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5 important things every new cryptocurrency buyer should know

The prospect of buying or trading cryptocurrency is exciting.

Although the established currencies are approaching 10 years old, it still feels like an extremely exciting area of finance, a place where the grip of the governments and big financial establishments can’t quite reach.

But you can. You can quickly and simply buy and sell.

That said, if you do decide to trade in cryptocurrency, it’s important that you understand a few fundamentals and arm yourself with the best possible knowledge – so you’re fully informed to tackle this exciting new world of money.

We’ve pooled our collective cryptocurrency advice and recommend you read through, whether you’re just starting out – or you’re a seasoned buyer looking to refresh the basics…

Most crypto is still a work in progress

Bitcoin was the first cryptocurrency and the development of the currency lead to the blockchain technology that underpins many of the more recent products entering the field. Even though Bitcoin is the industry benchmark – it’s still very new, around 9 years old – and as such, you need to understand that you’re going to be dealing with a new concept.

Virtually any product that’s only been on the market a short period of time will see developments, patches and adaptations as it encounters the real world – and Bitcoin is no exception. While Bitcoin has so far proved to be a solid currency (at least from a technical point of view) – that’s not to say that any other, less rigorously tested cryptocurrencies will be the same.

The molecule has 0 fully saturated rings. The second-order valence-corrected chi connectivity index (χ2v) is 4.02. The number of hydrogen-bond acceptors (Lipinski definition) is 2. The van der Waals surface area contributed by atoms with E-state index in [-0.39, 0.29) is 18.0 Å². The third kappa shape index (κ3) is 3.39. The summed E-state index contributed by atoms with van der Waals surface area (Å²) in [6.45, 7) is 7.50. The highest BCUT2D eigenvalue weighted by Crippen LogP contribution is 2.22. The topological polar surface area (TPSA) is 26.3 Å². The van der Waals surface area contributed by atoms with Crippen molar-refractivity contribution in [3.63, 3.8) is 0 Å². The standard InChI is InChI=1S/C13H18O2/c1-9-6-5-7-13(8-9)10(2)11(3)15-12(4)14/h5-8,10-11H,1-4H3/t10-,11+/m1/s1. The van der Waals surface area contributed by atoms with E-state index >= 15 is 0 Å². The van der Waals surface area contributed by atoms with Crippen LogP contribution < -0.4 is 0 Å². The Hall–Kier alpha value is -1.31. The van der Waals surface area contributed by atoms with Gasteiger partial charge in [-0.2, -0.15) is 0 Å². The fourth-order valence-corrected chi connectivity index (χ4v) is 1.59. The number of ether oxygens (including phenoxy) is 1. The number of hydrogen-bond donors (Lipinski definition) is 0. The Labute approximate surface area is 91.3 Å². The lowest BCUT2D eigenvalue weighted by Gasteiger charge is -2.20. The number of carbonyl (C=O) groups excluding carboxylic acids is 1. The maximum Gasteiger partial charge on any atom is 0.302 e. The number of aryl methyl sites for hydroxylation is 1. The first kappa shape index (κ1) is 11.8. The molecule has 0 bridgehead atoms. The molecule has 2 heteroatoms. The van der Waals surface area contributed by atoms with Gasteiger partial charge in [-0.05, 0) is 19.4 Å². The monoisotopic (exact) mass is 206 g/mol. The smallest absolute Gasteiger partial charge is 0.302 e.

If you want to understand the pros and cons of any product prior to investing, you should either spend a lot of time applying your brain to understanding how it works – or seeking the advice of an expert in the field.

Make sure your wallet is safe and secure

It’s a somewhat patronising comparison to make – but we’re about to make it all the same:

You don’t let strangers go into your real-life wallet unattended – so you should make sure all the measures are in place to make sure they don’t do it with your cryptocurrency wallet.

The reason we make this comparison is because many people don’t take the appropriate steps to secure their Bitcoin wallets, instead, hoping for good luck or trusting in companies they have no relationship with. The right place to begin your security checks is by making sure you’ve read some reviews of the site or product you’re looking at using – like this one covering some Coinbase alternatives.

When you’ve got a feel for the company you’re going to use, you need to choose the appropriate wallet for your plans. For example:

If you’re planning on investing £25,000 and sitting on your investment for some time – seeking a high security ‘cold’ storage wallet is going to be the route to take. Alternatively, if you plan to buy a few quid’s worth of Bitcoin, Ethereum or another crypto – you probably don’t need the hassle and complexity that comes with expensive cold storage devices that make your coin hard to spend again.